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KYRGYZSTAN: OPPOSITION RULES OUT COMPROMISE WITH AKAYEV

RIA Novosti

MOSCOW-BISHKEK. (RIA Novosti commentator Pyotr Goncharov).

The opposition is not ruling out that the "protest potential" amassed in Kyrgyzstan may rear its head soon in the north of the republic, which has until now been considered to be fairly stable. Nor does the opposition intend to leave incumbent president Askar Akayev in office until the end of his term. At least that is the message contained in an interview with Muratbek Imanaliyev, the leader of an opposition bloc.

Question: How great is the danger that disturbances and the deteriorating situation in southern Kyrgyzstan will spread to other regions of the republic?

A: The confrontation between authorities and some of the opposition in the south of the republic has exceeded the bounds of the law.

As far as the political aspect of the problem is concerned, any normal dialogue between the authorities and opposition is virtually out of the question now. The few and very limited possibilities remaining for the start of such a dialogue may be lost within two to three days, triggering an irreversible process whose consequences are impossible to predict.

In humanitarian terms, the protest potential of society declines as you go from the south to the north. But even the north of the republic is fairly agitated and a number of problems have emerged that the authorities and the opposition need to solve together as long as they can do it. This is why I am in favor of an immediate dialogue between president and opposition, but whether or not it takes place is a big question.

Q: What is the population demanding in the south of the republic?

A: Developments in the south have demonstrated that the protest sentiments following the elections are giving way to demands for the president's immediate resignation. It is hard to say whether or not these demands will be satisfied. I don't think, Akayev will make any concessions, but will try to solve the problem with strong-arm methods, combining them with political measures.

Q: Two years ago, Akayev, not without pride, described Kyrgyzstan as an "island of democracy". Was he exaggerating?

A: The moves by the president and the authorities in general show that democracy in the republic now faces great difficulties. And it would be an exaggeration now to say that Kyrgyzstan remains that same "island of democracy". At any rate, the events in the south of the republic cannot be called democratic - that was something else. Now it is already difficult to second-guess what will happen, because the current political climate is so unstable and non-constructive that any incidental factor may prove decisive.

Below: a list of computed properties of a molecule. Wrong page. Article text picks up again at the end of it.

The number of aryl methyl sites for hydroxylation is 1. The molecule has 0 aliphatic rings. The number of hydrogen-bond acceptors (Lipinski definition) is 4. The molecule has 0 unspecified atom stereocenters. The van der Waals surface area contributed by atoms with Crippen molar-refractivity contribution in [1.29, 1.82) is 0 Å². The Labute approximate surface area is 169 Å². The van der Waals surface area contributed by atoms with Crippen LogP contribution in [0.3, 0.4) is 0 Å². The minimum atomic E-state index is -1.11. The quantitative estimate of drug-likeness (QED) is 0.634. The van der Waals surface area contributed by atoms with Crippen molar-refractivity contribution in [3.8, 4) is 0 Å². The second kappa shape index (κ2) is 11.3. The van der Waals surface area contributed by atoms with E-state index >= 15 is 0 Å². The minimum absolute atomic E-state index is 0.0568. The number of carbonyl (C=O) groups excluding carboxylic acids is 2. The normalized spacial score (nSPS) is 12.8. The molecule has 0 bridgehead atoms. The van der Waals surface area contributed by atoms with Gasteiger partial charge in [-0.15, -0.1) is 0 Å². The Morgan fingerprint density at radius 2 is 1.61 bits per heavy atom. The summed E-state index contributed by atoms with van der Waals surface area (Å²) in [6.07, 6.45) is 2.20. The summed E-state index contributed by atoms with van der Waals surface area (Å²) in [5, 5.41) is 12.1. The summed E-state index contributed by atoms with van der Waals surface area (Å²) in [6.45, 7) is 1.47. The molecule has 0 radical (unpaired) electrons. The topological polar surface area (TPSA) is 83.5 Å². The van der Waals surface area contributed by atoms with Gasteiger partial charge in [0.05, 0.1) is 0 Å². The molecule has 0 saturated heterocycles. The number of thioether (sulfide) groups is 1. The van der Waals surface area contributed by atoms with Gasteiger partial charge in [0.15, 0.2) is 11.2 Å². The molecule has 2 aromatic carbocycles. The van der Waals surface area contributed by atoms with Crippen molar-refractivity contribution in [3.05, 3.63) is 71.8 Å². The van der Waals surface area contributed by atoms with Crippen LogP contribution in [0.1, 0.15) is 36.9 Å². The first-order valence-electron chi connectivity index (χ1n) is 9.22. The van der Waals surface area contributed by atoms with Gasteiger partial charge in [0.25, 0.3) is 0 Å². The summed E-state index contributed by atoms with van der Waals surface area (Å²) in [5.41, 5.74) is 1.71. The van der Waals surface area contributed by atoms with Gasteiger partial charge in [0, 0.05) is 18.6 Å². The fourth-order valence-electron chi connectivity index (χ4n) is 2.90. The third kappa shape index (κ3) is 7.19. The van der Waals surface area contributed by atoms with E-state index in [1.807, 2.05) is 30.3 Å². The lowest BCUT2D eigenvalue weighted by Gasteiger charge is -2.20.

Q: The opposition is demanding a dialogue with the president. What do you think the substance of this dialogue will be?

A: The dialogue should deal with three essential points. First: the need for the sides (authorities and opposition) to undeviatingly uphold the republic's constitution.

Second, the legal terms for the president to step down as head of state need to be raised.

And third, which is very important for the republic at the moment, who may assume office in this situation?

Our movement champions a coalition leadership for a period, possibly consisting of five members representing the opposition and, if possible (I want to emphasize this particularly), the authorities. Then this triumvirate or any other form of leadership should specify deadlines and ways to elect a president. I would like this to happen as it is generally done, as is accepted in civilized countries, in accordance with the constitution, and in line with parliamentary resolutions.

Q: Is a compromise possible?

A: Unfortunately, the time for compromises is gone. Now a possible compromise would only envisage Akayev leaving power in an appropriate manner.

Q: How constitutional are the demands for the president's early resignation and holding early parliamentary elections?

A: To my mind, the authorities were the first to abandon the constitutional playing field, thus pushing the opposition to such radical demands. Today, these are the requirements not only of the opposition, but also of the majority of the people and greater proportion of our society. These demands are easy to explain and understand and completely correspond to the fact that there is no longer a legal code in the republic. The constitution as the main regulator of relations, in this case between people and authorities, is totally ineffective today. This is a very serious situation, and it concerns not only the south, as the authorities would like us to believe. The sufficiently high protest potential amassed in society may also soon erupt in the north.

Muratbek Imanaliyev was foreign minister of Kyrgyzstan in 1991-1992 and in 1997-2002. He is now the leader of the opposition movement Zhany Bagyt (New Direction).



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